There is a slight risk, Level 2 of 5, for severe storms Thursday in parts of Florida, including Fort Lauderdale, Miami and Jacksonville, according to the Storm Prediction Center.
Floods inundate key parts of Broward County
Fort Lauderdale officials have activated its emergency operations center and will be issuing a proclamation of a local state of emergency, saying in a statement early Thursday morning that airboats and high-clearance buggies have been secured from the county sheriff’s office and the Florida Wildlife Commission.
“Staff is assessing park facilities to convert them to staging/reunification centers for individuals impacted by the flash floods. We expect to open these as soon as possible,” the city said. There is “no power at City Hall. We have reports of water flooding the first floor of the Transportation and Mobility (TAM) building.”
The city’s system is designed to take on at least 3 inches of rain in a 24-hour period but they’ve “had neighborhoods receive more than 12″ of rain. Service crews will be out to respond to flooding reports and concerns.”
CNN has reached out to city and county officials for additional information.
Officials have asked residents to avoid driving or traveling in Fort Lauderdale amid the storms.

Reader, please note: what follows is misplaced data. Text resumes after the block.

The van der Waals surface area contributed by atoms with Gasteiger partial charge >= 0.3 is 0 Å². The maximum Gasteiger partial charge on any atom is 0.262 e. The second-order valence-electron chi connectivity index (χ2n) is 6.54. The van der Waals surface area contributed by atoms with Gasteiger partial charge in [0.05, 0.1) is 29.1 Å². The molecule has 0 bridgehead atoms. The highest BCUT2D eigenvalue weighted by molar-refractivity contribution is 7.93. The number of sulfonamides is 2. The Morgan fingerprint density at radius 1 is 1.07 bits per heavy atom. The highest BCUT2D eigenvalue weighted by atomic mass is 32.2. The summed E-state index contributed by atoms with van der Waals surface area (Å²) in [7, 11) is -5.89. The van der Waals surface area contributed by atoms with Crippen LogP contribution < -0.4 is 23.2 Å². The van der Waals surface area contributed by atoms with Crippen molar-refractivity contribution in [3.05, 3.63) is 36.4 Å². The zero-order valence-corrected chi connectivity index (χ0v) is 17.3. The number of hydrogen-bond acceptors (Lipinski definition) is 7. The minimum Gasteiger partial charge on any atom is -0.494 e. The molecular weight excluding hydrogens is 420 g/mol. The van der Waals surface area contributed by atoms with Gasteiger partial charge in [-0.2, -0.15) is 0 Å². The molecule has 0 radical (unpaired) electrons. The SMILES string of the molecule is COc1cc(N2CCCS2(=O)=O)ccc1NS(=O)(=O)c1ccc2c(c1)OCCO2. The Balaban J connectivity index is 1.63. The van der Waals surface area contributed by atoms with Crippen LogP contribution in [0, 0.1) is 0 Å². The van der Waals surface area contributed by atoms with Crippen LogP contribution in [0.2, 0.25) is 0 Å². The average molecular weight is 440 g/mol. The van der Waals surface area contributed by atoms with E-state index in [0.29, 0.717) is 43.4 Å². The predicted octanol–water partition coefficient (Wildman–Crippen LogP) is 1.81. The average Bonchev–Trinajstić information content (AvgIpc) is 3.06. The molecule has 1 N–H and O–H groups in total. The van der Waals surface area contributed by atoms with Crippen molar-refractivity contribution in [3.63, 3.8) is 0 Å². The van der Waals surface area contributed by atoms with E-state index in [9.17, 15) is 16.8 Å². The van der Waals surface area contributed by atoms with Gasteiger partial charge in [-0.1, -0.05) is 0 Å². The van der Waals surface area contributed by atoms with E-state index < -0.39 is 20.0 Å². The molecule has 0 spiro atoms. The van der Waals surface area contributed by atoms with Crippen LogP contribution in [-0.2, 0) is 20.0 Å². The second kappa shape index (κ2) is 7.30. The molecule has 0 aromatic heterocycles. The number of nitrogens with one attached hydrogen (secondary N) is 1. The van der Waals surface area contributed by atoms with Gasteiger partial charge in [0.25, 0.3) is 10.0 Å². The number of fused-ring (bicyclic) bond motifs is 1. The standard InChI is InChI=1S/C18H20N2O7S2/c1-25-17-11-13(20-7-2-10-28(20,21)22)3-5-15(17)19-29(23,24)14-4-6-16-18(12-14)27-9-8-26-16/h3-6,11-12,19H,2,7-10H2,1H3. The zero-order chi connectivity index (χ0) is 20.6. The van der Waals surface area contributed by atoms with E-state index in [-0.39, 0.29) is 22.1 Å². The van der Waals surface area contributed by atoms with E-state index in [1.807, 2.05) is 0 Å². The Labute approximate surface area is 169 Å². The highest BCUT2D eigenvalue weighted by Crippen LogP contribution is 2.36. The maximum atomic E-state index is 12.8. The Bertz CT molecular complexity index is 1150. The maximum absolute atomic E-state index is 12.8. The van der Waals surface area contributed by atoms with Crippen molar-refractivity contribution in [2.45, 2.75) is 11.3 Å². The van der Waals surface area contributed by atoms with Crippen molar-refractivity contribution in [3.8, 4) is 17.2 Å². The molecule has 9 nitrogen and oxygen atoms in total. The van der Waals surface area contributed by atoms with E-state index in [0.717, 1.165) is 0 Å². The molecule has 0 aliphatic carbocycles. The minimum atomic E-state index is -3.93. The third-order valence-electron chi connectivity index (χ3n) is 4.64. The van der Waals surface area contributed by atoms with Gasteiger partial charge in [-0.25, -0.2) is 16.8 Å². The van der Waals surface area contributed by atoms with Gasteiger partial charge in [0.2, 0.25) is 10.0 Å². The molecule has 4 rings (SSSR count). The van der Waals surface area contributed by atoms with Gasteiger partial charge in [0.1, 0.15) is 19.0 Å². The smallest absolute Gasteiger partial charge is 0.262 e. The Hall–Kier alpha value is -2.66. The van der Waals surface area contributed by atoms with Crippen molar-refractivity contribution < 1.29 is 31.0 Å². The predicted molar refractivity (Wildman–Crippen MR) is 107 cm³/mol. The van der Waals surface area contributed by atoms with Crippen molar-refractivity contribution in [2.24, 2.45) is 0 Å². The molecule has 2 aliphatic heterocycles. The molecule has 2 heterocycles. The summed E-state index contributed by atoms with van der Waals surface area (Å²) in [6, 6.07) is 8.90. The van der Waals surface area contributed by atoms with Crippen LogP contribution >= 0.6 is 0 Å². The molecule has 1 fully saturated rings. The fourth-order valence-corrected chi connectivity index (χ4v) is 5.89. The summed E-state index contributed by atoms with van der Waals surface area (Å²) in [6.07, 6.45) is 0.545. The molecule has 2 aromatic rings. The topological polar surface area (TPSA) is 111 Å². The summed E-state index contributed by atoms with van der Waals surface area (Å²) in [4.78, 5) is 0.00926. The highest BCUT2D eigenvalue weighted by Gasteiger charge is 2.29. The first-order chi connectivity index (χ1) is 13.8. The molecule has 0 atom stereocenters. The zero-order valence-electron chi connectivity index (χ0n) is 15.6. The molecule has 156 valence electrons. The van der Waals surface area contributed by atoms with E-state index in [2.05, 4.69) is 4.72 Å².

“Police and Fire Rescue continue to answer calls for service,” the city of Fort Lauderdale said in a news release on Wednesday evening. “Public Works staff are clearing drains and operating pumps to mitigate the water as quickly as possible. Efforts have been made to relieve traffic congestion through prioritized signaling to assist individuals leaving the City. We are requesting drivers to stay off the roads and avoid the City of Fort Lauderdale until the water has subsided.”
The flooding impacted rush hour traffic Wednesday and led to the closure of a tunnel, the city said.
“The Henry E. Kinney Tunnel is closed. Please avoid the area. The weather conditions combined with rush hour traffic are compounding issues in the downtown area,” the city said.
The Broward Sheriff’s Office said in a statement Wednesday it is “being inundated with non-emergency 911 calls regarding the inclement weather” and asks residents to use 911 only for “true emergencies,” also telling residents to avoid driving and to call a tow truck company if a vehicle is stranded and not in an emergency.
Some local services are shuttering Thursday. The Fort Lauderdale-Hollywood International Airport is closed due to ongoing flooding in the vicinity and will reopen at noon, according to an update from the airport. The airport’s departure level reopened to allow people to exit the area, the airport said early Thursday morning.
The Brightline train service has been temporarily suspended between Miami and Fort Lauderdale, the service said on social media.
Additionally, Broward County Public Schools announced the district will close Thursday.
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CNN’s Brandon Miller, Robert Shackelford, Derek Van Dam, Sara Weisfeldt, Tina Burnside and Devon Sayers contributed to this report.